MathOverflow is a question and answer site for professional mathematicians. Join them; it only takes a minute:

Sign up
Here's how it works:
  1. Anybody can ask a question
  2. Anybody can answer
  3. The best answers are voted up and rise to the top

Let $G$ be a finite connected graph on a $2m$-element vertex set $V$. For any graph with vertices $u,v$, let $\mu(u,v)$ denote the number of edges between $u$ and $v$. Suppose that $G$ has an automorphism $f$ that is a fixed-point free involution on the vertices. We can define a quotient graph $G/f$ by letting the vertices of $G/f$ be the orbits $[u]=\left\lbrace u,f(u)\right\rbrace$ of $f$, and setting $$ \mu([u],[v]) = \mu(u,v) + \mu(f(u),v). $$ Let $\kappa(H)$ denote the number of spanning trees of a graph $H$. By the Matrix-Tree Theorem and some simple linear algebra, one can show that $2\kappa(G)$ is divisible by $\kappa(G/f)$. My question is whether the factor of 2 is necessary, i.e., is it always true that $\kappa(G)$ is divisible by $\kappa(G/f)$? Similar questions can be asked for more complicated automorphism groups of $G$.

share|cite|improve this question
I think this works in the general case too if we define a quotient according to $\mu([u],[v])=\mu(u,v)+\mu(u,f(v))+\cdots+\mu(u,f^{n-1}(v))$, where $f$ is an automorphism of degree $n$, but I havent checked the details. I wonder if there are any other graph related quantities that behave this way under taking quotients. – Gjergji Zaimi Jun 4 '10 at 14:40

Let us group the vertices as $U=\{u_1,u_2,\dots,u_n\}$ and $V=\{v_1,v_2,\dots, v_n\}$ where $f(u_i)=v_i$. Let $L_0$ be the laplacian of the graph with vertex set $U$ and edges as restricted from $G$, let $L _1 = \operatorname{diag}\left( \sum _{j=1}^n \mu(u _i, v _j)\right)$ and $L=L _0+L _1$, also let $A$ be the symmetric matrix whose $a _{ij}$ is $-\mu(u _i,v _j)$. Clearly the Laplacian of $G$ is $M=\left( \begin {array} {cc} L & A \\\ A & L \end {array} \right)$. Let $M^*$ stand for the matrix $M$ with deleted first row and column. We have $$\kappa(G)=\det \left( \begin {array} {cc} L & A \\\ A & L \end {array} \right) ^ *=\det \left( \begin {array} {cc} B & C \\\ D & (L+A)^ * \end {array} \right)$$ for some block matrices $B,C,D$ of size $n\times n,n\times (n-1),$ and $(n-1)\times n$ where this second matrix was obtained by adding the $i$th row of $M^{\*}$ to it's $n+i$th row for $1\le i\le n-1$ and then adding the first (or last) $n-1$ columns to the $n$th column. So $D$ is the matrix $(L+A)*$ together with a last column of zeros, making $(L+A)^{\*-1}D$ with integer entries. Next we factor it using one of these identities $$\kappa(G)=\det(L+A)^ * \det(B-C(L+A)^{*-1}D)$$ and observe that $L+A$ is the Laplacian of $G/f$ so $\det(L+A)^ *=\kappa(G/f)$, and since the second factor is an integer we get the desired divisibility.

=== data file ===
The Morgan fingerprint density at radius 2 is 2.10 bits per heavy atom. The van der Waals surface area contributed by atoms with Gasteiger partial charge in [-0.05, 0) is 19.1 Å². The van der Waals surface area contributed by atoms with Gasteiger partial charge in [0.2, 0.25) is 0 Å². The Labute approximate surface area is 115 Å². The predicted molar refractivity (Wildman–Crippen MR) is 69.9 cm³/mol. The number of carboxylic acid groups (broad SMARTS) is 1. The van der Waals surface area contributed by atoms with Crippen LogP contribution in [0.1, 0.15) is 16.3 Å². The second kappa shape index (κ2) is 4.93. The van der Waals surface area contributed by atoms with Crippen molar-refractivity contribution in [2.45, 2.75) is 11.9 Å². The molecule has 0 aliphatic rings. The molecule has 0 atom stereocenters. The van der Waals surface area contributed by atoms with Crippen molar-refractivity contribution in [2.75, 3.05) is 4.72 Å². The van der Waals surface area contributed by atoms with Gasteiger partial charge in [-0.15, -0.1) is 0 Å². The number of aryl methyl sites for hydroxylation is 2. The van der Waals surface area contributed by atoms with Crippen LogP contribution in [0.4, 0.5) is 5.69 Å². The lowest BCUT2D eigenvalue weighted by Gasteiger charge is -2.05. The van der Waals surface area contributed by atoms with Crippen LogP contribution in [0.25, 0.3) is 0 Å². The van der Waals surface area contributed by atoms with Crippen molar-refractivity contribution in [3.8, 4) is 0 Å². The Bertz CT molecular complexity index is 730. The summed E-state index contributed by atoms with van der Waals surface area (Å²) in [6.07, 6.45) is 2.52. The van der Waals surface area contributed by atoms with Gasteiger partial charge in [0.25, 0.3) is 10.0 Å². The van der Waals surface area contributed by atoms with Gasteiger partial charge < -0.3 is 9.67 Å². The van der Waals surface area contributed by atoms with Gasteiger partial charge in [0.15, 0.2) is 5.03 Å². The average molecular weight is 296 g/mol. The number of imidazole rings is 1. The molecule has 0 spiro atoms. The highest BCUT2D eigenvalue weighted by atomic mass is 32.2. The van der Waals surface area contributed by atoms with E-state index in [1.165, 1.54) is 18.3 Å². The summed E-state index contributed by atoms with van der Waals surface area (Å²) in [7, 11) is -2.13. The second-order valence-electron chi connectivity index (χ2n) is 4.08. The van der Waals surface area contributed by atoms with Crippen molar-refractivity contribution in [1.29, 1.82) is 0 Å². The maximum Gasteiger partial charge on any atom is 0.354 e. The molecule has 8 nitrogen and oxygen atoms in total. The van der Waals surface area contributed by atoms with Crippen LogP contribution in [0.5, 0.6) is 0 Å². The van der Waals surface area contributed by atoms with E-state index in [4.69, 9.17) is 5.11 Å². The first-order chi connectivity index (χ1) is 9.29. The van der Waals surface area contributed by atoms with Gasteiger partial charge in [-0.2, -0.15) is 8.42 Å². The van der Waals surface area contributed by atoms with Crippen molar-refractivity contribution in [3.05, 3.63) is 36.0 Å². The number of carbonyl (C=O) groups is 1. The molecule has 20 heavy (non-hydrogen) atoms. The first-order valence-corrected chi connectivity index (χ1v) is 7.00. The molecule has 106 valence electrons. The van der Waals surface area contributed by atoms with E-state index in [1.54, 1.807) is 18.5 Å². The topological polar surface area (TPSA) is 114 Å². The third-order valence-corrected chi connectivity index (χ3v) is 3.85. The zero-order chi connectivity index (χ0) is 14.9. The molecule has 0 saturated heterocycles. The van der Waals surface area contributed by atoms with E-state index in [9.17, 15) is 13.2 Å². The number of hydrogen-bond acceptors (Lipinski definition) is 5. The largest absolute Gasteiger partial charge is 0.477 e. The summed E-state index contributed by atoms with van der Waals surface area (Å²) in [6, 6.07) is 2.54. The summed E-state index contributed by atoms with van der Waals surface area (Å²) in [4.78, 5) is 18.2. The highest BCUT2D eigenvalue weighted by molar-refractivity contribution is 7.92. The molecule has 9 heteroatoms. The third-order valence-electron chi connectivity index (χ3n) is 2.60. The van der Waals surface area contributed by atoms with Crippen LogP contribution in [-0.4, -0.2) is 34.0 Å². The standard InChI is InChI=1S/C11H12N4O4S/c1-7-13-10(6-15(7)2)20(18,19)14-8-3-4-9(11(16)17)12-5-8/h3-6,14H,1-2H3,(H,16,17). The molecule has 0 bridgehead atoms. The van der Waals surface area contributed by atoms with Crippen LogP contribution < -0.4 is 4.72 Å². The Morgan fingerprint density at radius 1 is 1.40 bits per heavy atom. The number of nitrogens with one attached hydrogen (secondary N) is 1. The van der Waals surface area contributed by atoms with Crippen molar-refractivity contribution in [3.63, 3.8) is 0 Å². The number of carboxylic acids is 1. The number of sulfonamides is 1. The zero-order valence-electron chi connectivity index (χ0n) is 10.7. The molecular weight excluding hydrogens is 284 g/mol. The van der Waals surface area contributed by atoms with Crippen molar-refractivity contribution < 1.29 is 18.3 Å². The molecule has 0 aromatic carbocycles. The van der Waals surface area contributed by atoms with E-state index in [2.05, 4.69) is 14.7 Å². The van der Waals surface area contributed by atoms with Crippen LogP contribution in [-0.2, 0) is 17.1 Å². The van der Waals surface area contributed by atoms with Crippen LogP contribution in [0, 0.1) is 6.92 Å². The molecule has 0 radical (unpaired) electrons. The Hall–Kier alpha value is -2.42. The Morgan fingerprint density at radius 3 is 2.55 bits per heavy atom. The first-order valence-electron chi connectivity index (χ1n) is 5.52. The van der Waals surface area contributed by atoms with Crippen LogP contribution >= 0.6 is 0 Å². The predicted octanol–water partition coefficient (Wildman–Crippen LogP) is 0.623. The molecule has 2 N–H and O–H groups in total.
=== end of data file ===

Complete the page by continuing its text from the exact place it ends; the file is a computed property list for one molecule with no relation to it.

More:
share|cite|improve this answer
It seems to me that the statement "Clearly the Laplacian of G is M = [[L,A],[A,L]]" is false. Can the proof be fixed? – Richard Stanley May 29 '10 at 21:33
Fortunately it was just a typo, I think it's fixed now. – Gjergji Zaimi May 31 '10 at 5:55
The proof looks o.k. now. Getting the last column of zeros was a key step. Thanks for your answer! – Richard Stanley Jun 21 '10 at 1:12

Your Answer


By posting your answer, you agree to the privacy policy and terms of service.

Not the answer you're looking for? Browse other questions tagged or ask your own question.